A Short Primer on Tracking Cookies
Tracking cookies are used for a variety of reasons. Both the websites you visit and your own browsers can cause a cookie to be “set.” Cookies can also be either a first-person cookie or a third-person cookie to be placed on your computer.
We’ll take a look at some of the reasons that cookies are used first. We’ll follow that with a short discussion of the differences between servers and browsers setting cookies, and finally, we’ll take a look at first- and third-person cookies.
What Are Cookies and What Do They Do?
In a nutshell, tracking cookies are small files that are stored on your computer that tell either a browser or a server something about you, or that create a link between you and the website being visited. If a browser sets the cookie, the information stored could be passwords and usernames to make logging into controlled websites easier. They can also contain information such as language preferences, location, and privacy settings.
However, websites can also set cookies for those reasons. Retail websites also use them for storing information regarding pending purchases, pages visited, and items looked at. Sites like Digital Landing and Yahoo often use them to determine what ads to show you.
Tracking Cookies Can Be Either Server-Side and Client-Side
Cookies are known variously as tracking cookies, HTTP cookies, web cookies, and browser cookies. A cookie can be set by either a web server or a web browser. A cookie is “set” when a page makes a request for information when visiting a website. When a server is making the request for a cookie to be set it is known as a server-side cookie. Conversely, when the browser makes the request it’s known as a client-side cookie.
Cookies Like to Party!
Come join the party with the cookies! These guys love first and third parties. Seriously, tracking cookies can be either first-party or third-party cookies, depending on who sets them. A first-party web cookie will be set either by your browser or the server that runs the site you’re visiting. You can tell a cookie is a first-party cookie because the cookie/filename has the name of the site being visited in it. For instance, a cookie set by the Digital Landing website will have digitallanding.com in its name.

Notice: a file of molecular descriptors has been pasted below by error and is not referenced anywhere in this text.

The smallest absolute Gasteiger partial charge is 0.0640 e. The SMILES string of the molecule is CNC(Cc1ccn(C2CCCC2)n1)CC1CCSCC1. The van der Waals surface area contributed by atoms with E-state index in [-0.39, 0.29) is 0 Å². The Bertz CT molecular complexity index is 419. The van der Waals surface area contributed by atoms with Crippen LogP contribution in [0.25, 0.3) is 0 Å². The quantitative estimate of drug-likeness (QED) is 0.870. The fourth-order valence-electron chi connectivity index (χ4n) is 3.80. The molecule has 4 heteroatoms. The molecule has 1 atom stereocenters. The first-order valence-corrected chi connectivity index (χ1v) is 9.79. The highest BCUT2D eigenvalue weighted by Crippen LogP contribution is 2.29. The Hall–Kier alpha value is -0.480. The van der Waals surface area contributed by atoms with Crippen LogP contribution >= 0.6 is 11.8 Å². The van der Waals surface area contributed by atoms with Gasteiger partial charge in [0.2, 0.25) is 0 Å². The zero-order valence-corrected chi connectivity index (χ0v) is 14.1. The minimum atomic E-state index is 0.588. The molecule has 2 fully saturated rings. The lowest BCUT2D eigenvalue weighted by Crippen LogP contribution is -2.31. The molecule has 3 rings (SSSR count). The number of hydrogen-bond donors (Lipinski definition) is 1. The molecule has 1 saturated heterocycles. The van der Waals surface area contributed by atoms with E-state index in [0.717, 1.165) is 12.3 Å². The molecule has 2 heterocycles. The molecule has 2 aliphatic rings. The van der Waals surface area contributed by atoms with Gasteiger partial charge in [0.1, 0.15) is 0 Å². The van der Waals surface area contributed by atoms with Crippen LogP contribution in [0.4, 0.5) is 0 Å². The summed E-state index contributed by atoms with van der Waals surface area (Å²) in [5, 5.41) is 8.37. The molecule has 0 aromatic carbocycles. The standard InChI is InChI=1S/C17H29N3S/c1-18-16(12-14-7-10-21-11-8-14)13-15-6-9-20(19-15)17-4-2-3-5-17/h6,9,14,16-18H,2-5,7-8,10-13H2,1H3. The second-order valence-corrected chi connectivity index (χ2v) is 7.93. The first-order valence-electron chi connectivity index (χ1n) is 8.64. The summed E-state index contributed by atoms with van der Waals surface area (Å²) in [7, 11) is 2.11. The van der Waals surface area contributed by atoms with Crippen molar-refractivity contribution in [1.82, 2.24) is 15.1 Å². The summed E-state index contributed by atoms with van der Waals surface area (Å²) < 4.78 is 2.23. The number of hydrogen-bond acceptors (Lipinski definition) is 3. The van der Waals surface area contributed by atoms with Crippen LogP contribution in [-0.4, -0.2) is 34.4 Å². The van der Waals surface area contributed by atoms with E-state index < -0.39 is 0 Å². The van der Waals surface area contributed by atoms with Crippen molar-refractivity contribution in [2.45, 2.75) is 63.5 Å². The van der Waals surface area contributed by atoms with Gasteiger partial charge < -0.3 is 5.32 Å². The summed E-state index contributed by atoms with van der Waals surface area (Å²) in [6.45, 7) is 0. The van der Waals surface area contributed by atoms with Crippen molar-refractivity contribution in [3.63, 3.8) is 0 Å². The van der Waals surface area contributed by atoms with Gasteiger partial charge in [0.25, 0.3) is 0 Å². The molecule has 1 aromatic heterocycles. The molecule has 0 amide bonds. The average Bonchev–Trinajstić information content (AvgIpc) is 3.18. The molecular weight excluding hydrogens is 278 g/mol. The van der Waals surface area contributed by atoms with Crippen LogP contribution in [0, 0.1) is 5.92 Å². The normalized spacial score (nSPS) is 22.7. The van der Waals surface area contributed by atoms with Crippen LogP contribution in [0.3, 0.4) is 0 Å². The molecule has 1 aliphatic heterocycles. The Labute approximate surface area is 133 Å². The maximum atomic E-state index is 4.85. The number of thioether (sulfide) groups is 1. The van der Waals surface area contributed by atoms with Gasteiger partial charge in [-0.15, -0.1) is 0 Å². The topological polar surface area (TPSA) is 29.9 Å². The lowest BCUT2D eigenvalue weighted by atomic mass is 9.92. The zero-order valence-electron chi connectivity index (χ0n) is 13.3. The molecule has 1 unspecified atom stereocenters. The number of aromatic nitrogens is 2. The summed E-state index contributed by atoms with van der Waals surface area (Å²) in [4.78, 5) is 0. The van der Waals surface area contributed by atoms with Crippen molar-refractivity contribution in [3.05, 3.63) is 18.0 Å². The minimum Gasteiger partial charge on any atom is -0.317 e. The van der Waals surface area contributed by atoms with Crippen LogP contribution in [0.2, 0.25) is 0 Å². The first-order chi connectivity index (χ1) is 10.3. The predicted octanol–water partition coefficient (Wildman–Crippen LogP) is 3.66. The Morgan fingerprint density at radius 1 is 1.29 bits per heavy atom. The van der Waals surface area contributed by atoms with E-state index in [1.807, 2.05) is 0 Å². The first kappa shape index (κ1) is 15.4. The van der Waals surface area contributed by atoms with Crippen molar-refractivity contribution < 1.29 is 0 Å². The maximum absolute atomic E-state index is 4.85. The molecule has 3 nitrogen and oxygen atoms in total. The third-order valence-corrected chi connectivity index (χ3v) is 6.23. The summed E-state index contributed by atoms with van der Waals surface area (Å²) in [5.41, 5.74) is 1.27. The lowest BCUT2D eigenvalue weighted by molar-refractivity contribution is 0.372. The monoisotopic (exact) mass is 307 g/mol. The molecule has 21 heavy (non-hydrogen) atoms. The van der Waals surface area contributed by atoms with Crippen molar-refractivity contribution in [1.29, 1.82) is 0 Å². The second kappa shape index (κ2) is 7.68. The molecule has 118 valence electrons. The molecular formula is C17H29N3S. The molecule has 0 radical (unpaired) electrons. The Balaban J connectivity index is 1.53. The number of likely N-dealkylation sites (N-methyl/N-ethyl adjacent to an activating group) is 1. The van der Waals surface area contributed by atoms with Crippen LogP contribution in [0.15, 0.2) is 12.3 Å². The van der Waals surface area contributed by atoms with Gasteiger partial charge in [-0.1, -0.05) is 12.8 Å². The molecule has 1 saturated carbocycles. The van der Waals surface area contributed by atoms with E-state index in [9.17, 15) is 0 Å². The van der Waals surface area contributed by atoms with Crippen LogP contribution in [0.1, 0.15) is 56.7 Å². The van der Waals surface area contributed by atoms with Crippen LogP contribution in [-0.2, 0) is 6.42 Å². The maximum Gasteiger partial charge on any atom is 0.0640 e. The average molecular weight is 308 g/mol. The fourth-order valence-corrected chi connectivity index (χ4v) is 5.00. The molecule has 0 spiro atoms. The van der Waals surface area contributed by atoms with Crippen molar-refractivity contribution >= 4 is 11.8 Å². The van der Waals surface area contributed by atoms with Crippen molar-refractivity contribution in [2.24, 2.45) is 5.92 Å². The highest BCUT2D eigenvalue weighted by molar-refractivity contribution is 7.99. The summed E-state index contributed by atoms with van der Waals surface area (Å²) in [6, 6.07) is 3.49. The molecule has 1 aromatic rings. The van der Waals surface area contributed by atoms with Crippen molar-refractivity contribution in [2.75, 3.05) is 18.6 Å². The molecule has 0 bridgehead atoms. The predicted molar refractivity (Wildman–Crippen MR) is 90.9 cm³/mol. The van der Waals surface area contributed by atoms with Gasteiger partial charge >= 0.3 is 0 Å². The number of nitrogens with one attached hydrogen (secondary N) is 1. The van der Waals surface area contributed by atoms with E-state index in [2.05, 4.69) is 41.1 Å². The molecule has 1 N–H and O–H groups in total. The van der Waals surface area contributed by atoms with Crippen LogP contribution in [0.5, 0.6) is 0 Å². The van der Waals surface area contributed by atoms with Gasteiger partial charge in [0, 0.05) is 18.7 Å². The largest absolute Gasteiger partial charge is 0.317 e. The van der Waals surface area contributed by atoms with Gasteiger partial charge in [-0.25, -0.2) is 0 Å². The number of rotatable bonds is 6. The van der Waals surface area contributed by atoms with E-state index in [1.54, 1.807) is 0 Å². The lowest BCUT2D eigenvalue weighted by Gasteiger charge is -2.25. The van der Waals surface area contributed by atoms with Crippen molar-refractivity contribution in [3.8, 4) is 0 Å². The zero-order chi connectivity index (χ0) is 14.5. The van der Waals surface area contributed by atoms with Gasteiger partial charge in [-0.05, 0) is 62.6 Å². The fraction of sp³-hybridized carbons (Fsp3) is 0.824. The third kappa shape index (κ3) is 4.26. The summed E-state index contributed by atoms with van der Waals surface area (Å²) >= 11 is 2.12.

Third-party cookies, on the other hand, come from a source other than your browser or the site being visited. These usually come from ad exchanges. You can identify a third-party cookie because the name will be different from the name of the site being visited. For example, if some other website asks to set a cookie on your computer while visiting Digital Landing, you might see an ad from Google Ads with a filename googleads.com in the name of the file.
Without going into all the boring technical details, the mechanism for third-party cookies is different also. Instead of the server or browser directly setting the cookie, a call is made from what is known as a web beacon to the server. When this call is made, a request is made to place pixels (imagery) on the page being viewed and where to place it.
Cookies Work in Most Browsers on Mobile Devices
Cookies can also be set when you’re using a mobile device to browse the web. However, due to differences in programming and how mobile requests are handled compared to desktop requests, how cookies are handled on mobile devices differs. They still store the same information as your desktop browser, but they’re not normally able to share information across devices or across different browsers.
A Short Explanation of the Differences Between Desktop and Mobile Devices
When you’re on a desktop/laptop computer, you usually only visit websites in your web browsers. However, with our mobile devices, we’re visiting websites from within browsers, messaging, and apps. The problem is that these programs all handle website traffic and information differently.
If you’re interested in something more in-depth and technical, the Interactive Advertising Bureau is an excellent source of information for online website visitor tracking.
Photo Credit: Hada del Lago
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